[Figure 2] shows that exposure to WRS reduced gastrin level by 62% ( P = 0.003). The gastrin level of stressed PVE ( P = 0.033) and α-TF groups ( P = 0.034) were increased significantly as compared to the stressed control. There was no difference in the gastrin level between nonstressed PVE and α-TF groups. In the nonstressed PVE and α-TF groups, the gastrin levels were reduced significantly in comparison to the nonstressed control.

Effect of WRS on gastric PGE 2 content

Stress reduced the gastric PGE 2 content significantly compared to nonstress control [Figure 3]. The gastric PGE 2 content of stressed PVE group ( P = 0.010) and stressed a-TF group ( P = 0.043) were increased significantly in comparison to the stressed control. The gastric PGE 2 content was not different between stressed PVE and stressed α-TF groups. In the nonstressed rats treated with α-TF, the gastric PGE 2 content was significantly higher than in the nonstressed control group.

Effect of WRS on gastric lesion

Nonstressed rats showed no focal lesions in the gastric mucosa. However, in the stressed groups there was a significant formation of lesions in stomach. Pretreatments with PVE ( P = 0.002) and α-TF ( P = 0.001) reduced gastric lesions significantly in rats exposed to stress. The gastric lesion index was similar in the PVE and the a-TF stressed groups, as shown in [Figure 4].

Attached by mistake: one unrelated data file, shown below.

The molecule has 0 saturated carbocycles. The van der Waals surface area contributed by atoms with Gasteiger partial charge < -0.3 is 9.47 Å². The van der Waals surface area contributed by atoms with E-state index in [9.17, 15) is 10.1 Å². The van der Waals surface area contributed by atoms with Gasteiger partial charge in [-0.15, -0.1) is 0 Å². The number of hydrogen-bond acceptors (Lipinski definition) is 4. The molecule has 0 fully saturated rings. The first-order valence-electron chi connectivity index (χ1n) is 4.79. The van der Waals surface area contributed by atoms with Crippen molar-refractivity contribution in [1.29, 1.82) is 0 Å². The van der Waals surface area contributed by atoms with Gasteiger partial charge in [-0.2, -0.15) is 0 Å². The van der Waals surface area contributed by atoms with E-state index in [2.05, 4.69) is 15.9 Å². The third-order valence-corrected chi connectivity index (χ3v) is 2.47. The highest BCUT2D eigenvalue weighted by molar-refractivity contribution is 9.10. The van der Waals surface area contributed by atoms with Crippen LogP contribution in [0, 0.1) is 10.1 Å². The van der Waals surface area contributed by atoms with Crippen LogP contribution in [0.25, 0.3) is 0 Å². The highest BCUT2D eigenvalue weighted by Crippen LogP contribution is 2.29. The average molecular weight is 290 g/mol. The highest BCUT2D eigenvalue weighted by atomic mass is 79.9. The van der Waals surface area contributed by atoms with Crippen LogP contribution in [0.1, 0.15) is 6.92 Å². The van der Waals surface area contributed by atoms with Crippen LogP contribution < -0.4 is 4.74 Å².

» Discussion Top

Several studies have been done to prove the protective effect of vitamin E against ulcers or lesion formation in the stomach. [8],[19],[27] In 1939, Seyle recognized that when activated by stress the physiological system may not only protect or restore but also damage the body. In our study, WRS for 3.5 h reduced gastric acidity significantly. This result is in agreement with the finding of Nur Azlina et al ., [19] although their study used a different model of stress, ie, restraint stress alone. Hayase and Takeuchi [10] found that in pylorus-ligated rats, acid secretion decreased in response to restraint alone or to restraint plus water immersion stress for 3.5 h, and there was a significant difference in the gastric juice volume and acid output between the control and restraint plus water immersion groups. In their study, both groups exposed to stress for 7 h exhibited a significant increase in acid secretory activity in terms of the juice volume and the acid output as compared to the controls. [10] This disparity in the results may be due to the longer duration of exposure to WRS that led to increased gastric acidity in rats.

It is also possible that the reduction in the gastric acidity in stress is a result of dysfunction of gastric acid secreting cells. The dysfunction could be due to ischemia of the parietal cells as a result of the compromised gastric microcirculation under stress conditions. [10] This relationship between gastric acidity and gastric blood flow had been shown previously by various researches. [10],[28]